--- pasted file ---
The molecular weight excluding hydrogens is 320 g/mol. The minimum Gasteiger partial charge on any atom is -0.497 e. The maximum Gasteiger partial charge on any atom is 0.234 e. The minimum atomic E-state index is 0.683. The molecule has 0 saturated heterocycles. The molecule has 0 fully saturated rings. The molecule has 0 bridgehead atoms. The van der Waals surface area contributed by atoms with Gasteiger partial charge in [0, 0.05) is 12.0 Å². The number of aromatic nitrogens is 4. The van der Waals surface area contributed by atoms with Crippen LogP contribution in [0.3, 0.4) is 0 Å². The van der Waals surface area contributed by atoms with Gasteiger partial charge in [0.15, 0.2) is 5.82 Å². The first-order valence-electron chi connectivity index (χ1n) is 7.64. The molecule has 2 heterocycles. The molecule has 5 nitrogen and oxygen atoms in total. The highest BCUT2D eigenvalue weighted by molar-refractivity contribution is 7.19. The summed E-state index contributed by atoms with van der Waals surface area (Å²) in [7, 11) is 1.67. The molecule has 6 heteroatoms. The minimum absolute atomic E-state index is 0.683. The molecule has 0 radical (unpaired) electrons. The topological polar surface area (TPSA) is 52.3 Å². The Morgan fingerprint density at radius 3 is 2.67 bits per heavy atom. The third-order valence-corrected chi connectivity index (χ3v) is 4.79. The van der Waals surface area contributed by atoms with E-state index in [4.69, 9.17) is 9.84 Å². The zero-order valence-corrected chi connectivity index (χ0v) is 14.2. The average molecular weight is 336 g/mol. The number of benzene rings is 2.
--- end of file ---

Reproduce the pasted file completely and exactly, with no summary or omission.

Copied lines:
The molecular weight excluding hydrogens is 320 g/mol. The minimum Gasteiger partial charge on any atom is -0.497 e. The maximum Gasteiger partial charge on any atom is 0.234 e. The minimum atomic E-state index is 0.683. The molecule has 0 saturated heterocycles. The molecule has 0 fully saturated rings. The molecule has 0 bridgehead atoms. The van der Waals surface area contributed by atoms with Gasteiger partial charge in [0, 0.05) is 12.0 Å². The number of aromatic nitrogens is 4. The van der Waals surface area contributed by atoms with Crippen LogP contribution in [0.3, 0.4) is 0 Å². The van der Waals surface area contributed by atoms with Gasteiger partial charge in [0.15, 0.2) is 5.82 Å². The first-order valence-electron chi connectivity index (χ1n) is 7.64. The molecule has 2 heterocycles. The molecule has 5 nitrogen and oxygen atoms in total. The highest BCUT2D eigenvalue weighted by molar-refractivity contribution is 7.19. The summed E-state index contributed by atoms with van der Waals surface area (Å²) in [7, 11) is 1.67. The molecule has 6 heteroatoms. The minimum absolute atomic E-state index is 0.683. The molecule has 0 radical (unpaired) electrons. The topological polar surface area (TPSA) is 52.3 Å². The Morgan fingerprint density at radius 3 is 2.67 bits per heavy atom. The third-order valence-corrected chi connectivity index (χ3v) is 4.79. The van der Waals surface area contributed by atoms with E-state index in [4.69, 9.17) is 9.84 Å². The zero-order valence-corrected chi connectivity index (χ0v) is 14.2. The average molecular weight is 336 g/mol. The number of benzene rings is 2.